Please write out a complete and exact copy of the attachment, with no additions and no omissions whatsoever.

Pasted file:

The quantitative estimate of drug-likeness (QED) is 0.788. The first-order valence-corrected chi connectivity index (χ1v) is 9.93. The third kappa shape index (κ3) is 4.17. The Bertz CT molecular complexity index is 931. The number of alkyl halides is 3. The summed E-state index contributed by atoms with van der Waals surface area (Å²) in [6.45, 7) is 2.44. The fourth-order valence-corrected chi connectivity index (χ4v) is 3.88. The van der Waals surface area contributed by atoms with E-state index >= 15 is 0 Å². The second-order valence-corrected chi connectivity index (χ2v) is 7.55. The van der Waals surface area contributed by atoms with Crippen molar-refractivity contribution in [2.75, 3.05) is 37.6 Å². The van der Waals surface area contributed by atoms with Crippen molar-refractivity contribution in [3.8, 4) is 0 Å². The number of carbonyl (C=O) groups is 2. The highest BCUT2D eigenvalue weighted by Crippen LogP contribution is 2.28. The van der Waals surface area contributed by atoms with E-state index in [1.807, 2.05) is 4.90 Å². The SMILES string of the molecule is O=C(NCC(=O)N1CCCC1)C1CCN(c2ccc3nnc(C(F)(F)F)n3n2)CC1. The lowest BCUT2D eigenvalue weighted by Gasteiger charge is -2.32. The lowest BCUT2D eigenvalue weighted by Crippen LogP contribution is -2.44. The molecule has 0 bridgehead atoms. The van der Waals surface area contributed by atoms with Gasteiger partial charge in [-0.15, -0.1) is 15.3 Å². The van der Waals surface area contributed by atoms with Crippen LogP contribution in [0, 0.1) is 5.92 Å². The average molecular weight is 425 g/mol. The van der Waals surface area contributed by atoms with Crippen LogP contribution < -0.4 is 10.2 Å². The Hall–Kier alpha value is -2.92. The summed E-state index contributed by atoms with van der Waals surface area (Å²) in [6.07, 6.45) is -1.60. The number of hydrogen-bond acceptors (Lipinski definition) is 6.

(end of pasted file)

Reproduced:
The quantitative estimate of drug-likeness (QED) is 0.788. The first-order valence-corrected chi connectivity index (χ1v) is 9.93. The third kappa shape index (κ3) is 4.17. The Bertz CT molecular complexity index is 931. The number of alkyl halides is 3. The summed E-state index contributed by atoms with van der Waals surface area (Å²) in [6.45, 7) is 2.44. The fourth-order valence-corrected chi connectivity index (χ4v) is 3.88. The van der Waals surface area contributed by atoms with E-state index >= 15 is 0 Å². The second-order valence-corrected chi connectivity index (χ2v) is 7.55. The van der Waals surface area contributed by atoms with Crippen molar-refractivity contribution in [2.75, 3.05) is 37.6 Å². The van der Waals surface area contributed by atoms with Crippen molar-refractivity contribution in [3.8, 4) is 0 Å². The number of carbonyl (C=O) groups is 2. The highest BCUT2D eigenvalue weighted by Crippen LogP contribution is 2.28. The van der Waals surface area contributed by atoms with E-state index in [1.807, 2.05) is 4.90 Å². The SMILES string of the molecule is O=C(NCC(=O)N1CCCC1)C1CCN(c2ccc3nnc(C(F)(F)F)n3n2)CC1. The lowest BCUT2D eigenvalue weighted by Gasteiger charge is -2.32. The lowest BCUT2D eigenvalue weighted by Crippen LogP contribution is -2.44. The molecule has 0 bridgehead atoms. The van der Waals surface area contributed by atoms with Gasteiger partial charge in [-0.15, -0.1) is 15.3 Å². The van der Waals surface area contributed by atoms with Crippen LogP contribution in [0, 0.1) is 5.92 Å². The average molecular weight is 425 g/mol. The van der Waals surface area contributed by atoms with Crippen LogP contribution < -0.4 is 10.2 Å². The Hall–Kier alpha value is -2.92. The summed E-state index contributed by atoms with van der Waals surface area (Å²) in [6.07, 6.45) is -1.60. The number of hydrogen-bond acceptors (Lipinski definition) is 6.